He was considered an outstanding explorer, participating in the discovery of Escondida in Chile (alongside David Lowell, and his brother Nelson Rojas), and the identification of Agua Rica, Taca Taca and Diablillos in Argentina. He was awarded numerous times, the most relevant being the Exploration Excellence Award, presented to him by BHP in 1996. In 2016 he also received a recognition of 50 years as a geoscientist, from the Institute of Mining Engineers in Chile.

Niva at the site of the discovery hole in Escondida, and in the inset the commemorative plaque he received on the 5th anniversary.

Now some personal messages from Nelson, Javier and myself.

“My old man was a very special person to me and although he is now gone, I feel him very present in my day to day.

As a father, I always had his unconditional support. I always knew that I could take a risk and follow my instincts and dreams, because whatever happened he was always there to support me, if something went wrong. And thanks to that, I have taken many more risks than I would have taken otherwise. And I found the life I always wanted to live.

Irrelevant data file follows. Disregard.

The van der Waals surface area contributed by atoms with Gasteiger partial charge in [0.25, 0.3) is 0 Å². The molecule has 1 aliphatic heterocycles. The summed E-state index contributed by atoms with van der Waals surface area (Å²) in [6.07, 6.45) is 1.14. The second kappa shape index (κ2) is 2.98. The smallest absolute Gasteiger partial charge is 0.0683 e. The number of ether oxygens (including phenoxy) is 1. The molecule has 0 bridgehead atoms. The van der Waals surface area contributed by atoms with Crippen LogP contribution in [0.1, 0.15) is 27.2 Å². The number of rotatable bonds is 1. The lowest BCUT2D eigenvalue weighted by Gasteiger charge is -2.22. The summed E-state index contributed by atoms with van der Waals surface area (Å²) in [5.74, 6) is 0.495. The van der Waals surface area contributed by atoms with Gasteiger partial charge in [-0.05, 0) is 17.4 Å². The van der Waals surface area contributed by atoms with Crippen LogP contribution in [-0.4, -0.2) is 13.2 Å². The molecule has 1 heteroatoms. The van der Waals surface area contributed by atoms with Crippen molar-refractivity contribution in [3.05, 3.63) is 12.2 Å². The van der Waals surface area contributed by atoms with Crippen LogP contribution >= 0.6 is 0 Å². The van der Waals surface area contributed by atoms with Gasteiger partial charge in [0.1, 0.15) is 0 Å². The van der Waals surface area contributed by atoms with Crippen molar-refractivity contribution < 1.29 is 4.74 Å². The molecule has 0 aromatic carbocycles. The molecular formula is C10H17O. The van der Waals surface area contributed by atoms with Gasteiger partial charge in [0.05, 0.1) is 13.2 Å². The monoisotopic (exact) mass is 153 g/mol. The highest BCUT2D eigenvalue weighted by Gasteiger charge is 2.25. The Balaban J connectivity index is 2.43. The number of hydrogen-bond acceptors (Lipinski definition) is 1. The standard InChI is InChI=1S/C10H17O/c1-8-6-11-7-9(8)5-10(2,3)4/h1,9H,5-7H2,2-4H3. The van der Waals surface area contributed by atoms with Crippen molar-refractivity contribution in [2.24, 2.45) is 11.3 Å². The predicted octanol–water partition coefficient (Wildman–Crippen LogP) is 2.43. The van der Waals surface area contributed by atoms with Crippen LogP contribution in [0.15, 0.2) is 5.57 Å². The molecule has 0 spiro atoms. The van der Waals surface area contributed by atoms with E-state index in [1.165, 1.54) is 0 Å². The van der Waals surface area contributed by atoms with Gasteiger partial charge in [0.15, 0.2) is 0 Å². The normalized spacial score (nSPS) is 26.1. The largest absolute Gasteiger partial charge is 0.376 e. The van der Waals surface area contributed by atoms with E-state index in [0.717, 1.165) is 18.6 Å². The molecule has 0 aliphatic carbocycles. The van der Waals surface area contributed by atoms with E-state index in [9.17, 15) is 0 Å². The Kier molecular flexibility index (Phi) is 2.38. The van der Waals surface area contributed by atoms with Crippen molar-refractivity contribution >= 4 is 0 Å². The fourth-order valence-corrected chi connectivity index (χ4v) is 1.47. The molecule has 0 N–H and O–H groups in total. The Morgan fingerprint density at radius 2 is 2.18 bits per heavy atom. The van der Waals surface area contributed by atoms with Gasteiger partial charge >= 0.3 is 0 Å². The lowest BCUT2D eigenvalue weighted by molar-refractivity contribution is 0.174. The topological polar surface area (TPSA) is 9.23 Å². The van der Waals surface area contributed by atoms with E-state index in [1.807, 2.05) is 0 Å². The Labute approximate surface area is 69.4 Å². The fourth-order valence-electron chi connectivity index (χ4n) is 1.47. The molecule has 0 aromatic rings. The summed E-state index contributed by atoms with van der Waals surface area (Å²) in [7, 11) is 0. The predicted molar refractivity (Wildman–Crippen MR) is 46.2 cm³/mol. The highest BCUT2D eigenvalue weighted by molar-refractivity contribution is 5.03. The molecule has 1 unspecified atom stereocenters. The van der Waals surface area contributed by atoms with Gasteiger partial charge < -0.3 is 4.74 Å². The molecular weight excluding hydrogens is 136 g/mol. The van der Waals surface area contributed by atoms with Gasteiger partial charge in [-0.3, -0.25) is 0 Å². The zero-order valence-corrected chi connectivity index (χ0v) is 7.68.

As a partner and colleague, he taught me a lot. He was patient and enjoyed passing on his love for geology and exploration. From him I learned to analyse reports, and rate projects, a big part of what I do today. My interest in Australia also started with him, when as manager of BHP in Argentina, we received Australian colleagues. So in a way, he pointed me towards the country that today I call home.”

Paola Rojas, daughter

”My father taught me many things, but I chose for this recognition to mention how he taught me the value of someone’s word. He had a firm and solid sense of honesty and of being true to what he promised – always.

I also want to thank him as he was “the nono” for my daughter Sofia, as he told her stories, made her laugh and was always willing to talk to her.”

Javier Rojas, son